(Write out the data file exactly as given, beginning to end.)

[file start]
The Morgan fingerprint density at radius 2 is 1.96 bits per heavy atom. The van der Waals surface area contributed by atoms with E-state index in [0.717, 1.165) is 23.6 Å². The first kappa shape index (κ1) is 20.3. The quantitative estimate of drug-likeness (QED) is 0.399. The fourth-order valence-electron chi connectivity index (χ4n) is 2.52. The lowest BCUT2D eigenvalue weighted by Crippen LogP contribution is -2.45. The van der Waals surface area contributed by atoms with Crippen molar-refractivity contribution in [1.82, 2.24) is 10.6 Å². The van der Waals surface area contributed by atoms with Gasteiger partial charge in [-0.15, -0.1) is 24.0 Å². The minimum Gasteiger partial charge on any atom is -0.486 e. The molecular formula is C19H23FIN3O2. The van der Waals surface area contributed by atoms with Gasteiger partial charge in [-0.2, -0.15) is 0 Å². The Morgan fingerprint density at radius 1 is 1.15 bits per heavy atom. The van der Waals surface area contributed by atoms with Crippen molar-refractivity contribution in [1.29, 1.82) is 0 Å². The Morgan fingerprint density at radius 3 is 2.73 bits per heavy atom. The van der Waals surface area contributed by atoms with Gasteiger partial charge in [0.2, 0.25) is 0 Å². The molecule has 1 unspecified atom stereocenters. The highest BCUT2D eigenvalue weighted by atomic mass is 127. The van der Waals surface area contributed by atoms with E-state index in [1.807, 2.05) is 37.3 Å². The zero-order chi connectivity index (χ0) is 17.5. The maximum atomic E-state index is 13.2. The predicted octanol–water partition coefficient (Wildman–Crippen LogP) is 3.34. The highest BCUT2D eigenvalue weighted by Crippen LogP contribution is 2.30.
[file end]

The Morgan fingerprint density at radius 2 is 1.96 bits per heavy atom. The van der Waals surface area contributed by atoms with E-state index in [0.717, 1.165) is 23.6 Å². The first kappa shape index (κ1) is 20.3. The quantitative estimate of drug-likeness (QED) is 0.399. The fourth-order valence-electron chi connectivity index (χ4n) is 2.52. The lowest BCUT2D eigenvalue weighted by Crippen LogP contribution is -2.45. The van der Waals surface area contributed by atoms with Crippen molar-refractivity contribution in [1.82, 2.24) is 10.6 Å². The van der Waals surface area contributed by atoms with Gasteiger partial charge in [-0.15, -0.1) is 24.0 Å². The minimum Gasteiger partial charge on any atom is -0.486 e. The molecular formula is C19H23FIN3O2. The van der Waals surface area contributed by atoms with Gasteiger partial charge in [-0.2, -0.15) is 0 Å². The Morgan fingerprint density at radius 1 is 1.15 bits per heavy atom. The van der Waals surface area contributed by atoms with Crippen molar-refractivity contribution in [1.29, 1.82) is 0 Å². The Morgan fingerprint density at radius 3 is 2.73 bits per heavy atom. The van der Waals surface area contributed by atoms with Gasteiger partial charge in [0.2, 0.25) is 0 Å². The molecule has 1 unspecified atom stereocenters. The highest BCUT2D eigenvalue weighted by atomic mass is 127. The van der Waals surface area contributed by atoms with E-state index in [1.807, 2.05) is 37.3 Å². The zero-order chi connectivity index (χ0) is 17.5. The maximum atomic E-state index is 13.2. The predicted octanol–water partition coefficient (Wildman–Crippen LogP) is 3.34. The highest BCUT2D eigenvalue weighted by Crippen LogP contribution is 2.30.